Chomsky warns of media distortion
By Niraj S. Desai
The media and other institutions form prisms through which ideas and information reach the public, according to Institute Professor Noam A. Chomsky. Those who care about freedom and democracy, about controlling their own lives, must discern how social realities are distorted by such prisms, he said.
Chomsky's comments came at his talk last night on the role of the media in the United States. The talk, which was sponsored by the MIT Committee on Central America, was attended by about 400 people.
Chomsky presented two theoretical models on which to base analyses of the media's role. The traditional, "Jeffersonian" model sees the media as a counterweight to governmental power. The "propaganda" model, on the other hand, sees journalists as agents and adjuncts of the government.
One problem common to both models, according to Chomsky, is that they assume that there is a single, centralized source of power -- the government. In fact, power is spread about among corporations and other power elites, Chomsky said. It is the relation of the media -- as either counterbalance or agent -- to these elites that must be studied, he added.
The traditional model is the one in which journalists themselves profess to believe. This model is so firmly entrenched that much of the debate on the media's role -- both in the press and in academia -- focuses on whether the media coverage is too negative, not whether it is properly functioning as a check on elite interests, Chomsky said.
This focus is peculiar given the real questions that exist over whether the news media are independent enough from the "state/corporate nexus," Chomsky said. He noted that former Sen. J. William Fulbright, when he was chairman of the Senate Foreign Relations Committee, was deeply disturbed to find out how much of the US role in Vietnam had been hidden from the public and from Congress.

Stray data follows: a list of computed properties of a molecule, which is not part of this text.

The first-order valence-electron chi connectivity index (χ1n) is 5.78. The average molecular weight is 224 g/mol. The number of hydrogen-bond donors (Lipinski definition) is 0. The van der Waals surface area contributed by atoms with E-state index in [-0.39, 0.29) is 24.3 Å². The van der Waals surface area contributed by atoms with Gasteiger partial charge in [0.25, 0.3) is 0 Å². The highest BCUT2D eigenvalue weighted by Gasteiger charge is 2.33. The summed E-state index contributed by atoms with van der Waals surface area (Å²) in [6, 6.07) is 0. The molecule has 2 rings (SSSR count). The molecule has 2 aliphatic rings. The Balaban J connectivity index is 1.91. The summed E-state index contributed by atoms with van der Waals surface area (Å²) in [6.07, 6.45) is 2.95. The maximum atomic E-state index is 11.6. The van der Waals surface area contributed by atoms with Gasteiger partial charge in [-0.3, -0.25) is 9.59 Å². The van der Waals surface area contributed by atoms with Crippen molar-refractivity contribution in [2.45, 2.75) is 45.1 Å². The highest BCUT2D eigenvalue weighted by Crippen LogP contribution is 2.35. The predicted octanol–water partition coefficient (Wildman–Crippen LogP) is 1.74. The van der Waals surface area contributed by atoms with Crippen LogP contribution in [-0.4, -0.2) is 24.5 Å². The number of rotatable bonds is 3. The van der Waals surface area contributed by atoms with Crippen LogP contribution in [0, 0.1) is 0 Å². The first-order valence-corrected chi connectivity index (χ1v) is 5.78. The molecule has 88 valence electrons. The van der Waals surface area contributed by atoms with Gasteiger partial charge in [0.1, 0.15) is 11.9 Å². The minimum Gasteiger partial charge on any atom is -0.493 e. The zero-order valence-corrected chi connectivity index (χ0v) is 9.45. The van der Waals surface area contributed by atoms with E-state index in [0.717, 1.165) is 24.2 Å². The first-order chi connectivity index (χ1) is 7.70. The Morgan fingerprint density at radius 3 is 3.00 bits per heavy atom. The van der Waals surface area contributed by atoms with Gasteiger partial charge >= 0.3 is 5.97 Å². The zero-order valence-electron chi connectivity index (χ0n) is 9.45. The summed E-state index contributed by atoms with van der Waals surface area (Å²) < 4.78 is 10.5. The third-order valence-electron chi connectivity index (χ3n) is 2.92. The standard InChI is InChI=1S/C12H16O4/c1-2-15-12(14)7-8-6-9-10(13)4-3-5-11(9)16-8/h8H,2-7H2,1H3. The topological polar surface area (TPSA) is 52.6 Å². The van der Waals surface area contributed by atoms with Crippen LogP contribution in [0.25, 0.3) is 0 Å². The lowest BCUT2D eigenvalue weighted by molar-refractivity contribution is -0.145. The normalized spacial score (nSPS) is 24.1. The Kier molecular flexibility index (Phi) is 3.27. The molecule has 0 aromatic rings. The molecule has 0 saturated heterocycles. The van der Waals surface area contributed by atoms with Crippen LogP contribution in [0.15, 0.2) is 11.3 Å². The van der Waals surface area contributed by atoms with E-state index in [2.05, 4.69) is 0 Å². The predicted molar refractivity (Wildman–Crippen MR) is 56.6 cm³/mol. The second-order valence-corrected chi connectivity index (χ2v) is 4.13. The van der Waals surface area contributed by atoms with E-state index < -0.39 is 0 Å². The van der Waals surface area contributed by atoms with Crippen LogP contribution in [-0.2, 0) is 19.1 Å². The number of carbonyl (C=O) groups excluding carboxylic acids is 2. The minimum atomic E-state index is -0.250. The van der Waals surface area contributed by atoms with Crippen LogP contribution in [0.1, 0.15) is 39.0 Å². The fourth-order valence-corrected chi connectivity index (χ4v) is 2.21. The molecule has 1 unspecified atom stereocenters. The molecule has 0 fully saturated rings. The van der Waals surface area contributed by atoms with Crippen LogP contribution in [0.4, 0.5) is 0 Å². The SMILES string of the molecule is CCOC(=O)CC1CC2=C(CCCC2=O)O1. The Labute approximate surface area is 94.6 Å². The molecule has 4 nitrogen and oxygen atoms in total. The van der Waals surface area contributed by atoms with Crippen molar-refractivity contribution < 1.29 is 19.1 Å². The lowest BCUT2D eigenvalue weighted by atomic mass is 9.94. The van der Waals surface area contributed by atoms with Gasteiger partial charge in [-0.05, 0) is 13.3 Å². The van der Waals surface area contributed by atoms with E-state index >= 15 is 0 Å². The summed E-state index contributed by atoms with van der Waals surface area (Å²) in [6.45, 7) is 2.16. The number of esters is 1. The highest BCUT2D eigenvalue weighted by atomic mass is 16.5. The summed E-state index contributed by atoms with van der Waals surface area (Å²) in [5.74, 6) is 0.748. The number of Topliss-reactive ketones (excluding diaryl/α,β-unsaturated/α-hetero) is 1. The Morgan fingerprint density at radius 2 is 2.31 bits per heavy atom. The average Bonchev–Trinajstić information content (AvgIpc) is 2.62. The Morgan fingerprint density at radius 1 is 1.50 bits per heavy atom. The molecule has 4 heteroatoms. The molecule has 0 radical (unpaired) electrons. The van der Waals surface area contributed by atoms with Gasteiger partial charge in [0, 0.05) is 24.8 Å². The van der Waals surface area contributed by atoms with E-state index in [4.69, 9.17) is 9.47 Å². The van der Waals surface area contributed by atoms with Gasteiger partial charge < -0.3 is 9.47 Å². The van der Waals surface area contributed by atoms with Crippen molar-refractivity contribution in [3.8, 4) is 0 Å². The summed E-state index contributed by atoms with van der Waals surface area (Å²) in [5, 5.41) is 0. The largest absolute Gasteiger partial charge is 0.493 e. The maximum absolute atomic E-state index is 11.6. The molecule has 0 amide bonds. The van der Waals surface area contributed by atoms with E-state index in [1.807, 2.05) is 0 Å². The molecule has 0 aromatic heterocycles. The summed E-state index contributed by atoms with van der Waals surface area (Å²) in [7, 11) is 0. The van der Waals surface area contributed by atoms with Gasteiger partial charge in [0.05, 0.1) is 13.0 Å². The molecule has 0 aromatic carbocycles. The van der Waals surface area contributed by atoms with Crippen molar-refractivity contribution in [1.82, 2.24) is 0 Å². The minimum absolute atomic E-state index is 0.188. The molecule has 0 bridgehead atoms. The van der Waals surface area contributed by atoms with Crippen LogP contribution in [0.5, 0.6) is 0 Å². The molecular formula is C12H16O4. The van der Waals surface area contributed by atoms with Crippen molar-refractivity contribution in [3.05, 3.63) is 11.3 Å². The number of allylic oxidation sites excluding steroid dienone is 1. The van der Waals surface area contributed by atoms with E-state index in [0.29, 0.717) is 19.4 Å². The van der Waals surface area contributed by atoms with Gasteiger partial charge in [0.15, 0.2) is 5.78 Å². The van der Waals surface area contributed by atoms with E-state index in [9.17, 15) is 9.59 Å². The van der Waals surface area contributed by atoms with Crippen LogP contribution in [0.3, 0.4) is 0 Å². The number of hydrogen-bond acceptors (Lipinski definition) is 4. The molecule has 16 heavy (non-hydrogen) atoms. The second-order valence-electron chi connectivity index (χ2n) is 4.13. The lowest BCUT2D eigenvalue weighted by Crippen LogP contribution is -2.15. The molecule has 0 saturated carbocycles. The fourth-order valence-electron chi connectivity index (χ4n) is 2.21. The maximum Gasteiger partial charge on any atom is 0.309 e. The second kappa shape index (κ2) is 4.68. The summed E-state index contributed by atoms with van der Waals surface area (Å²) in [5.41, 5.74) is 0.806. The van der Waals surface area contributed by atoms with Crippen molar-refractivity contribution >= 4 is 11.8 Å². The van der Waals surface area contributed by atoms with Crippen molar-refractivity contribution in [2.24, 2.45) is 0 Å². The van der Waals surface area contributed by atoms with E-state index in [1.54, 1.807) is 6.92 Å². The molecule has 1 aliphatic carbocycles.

As an alternative to the traditional model, Chomsky offered what he called the propaganda model. Chomsky quoted the theologian Reinhold Niebuhr as writing that the elites must create "necessary illusions" to control the mass of people, who were unable to make rational decisions. Under the propaganda model, the media attempts to create illusions which will allow the corporate elite to continue in power.
While it might appear that the media sometimes does publicize views that differ with official policy, this appearance of even-handedness is largely a veneer, Chomsky said. For example, even though the large majority of the elite disagree with US funding for the Nicaraguan contras because it is inefficient, according to Chomsky, the media has reported even less disagreement than actually exists.
And on issues on which all of the power elite agrees, Chomsky said, the media stifles discussion, adopting the ground rules and terminology of the establishment. Among these issues are US aid to the regime of El Salvador and Nicaragua, which Chomsky labeled terrorist states, and the idea that no nation may defend itself against US attack.
The propaganda model is at first glance attractive, according to Chomsky, because: many of the elite believe the media ought to follow this model; most people believe the media is too submissive to established power; and the corporate, institutional nature of media organizations like The New York Times make their closes ties to the corporate elite plausible.
The model becomes even more attractive on close examination, Chomsky said. This thesis of media operations is one of the best confirmed in social science, he said.
"What picture of the world would you expect to come out of such a system?" Chomsky warned his audience.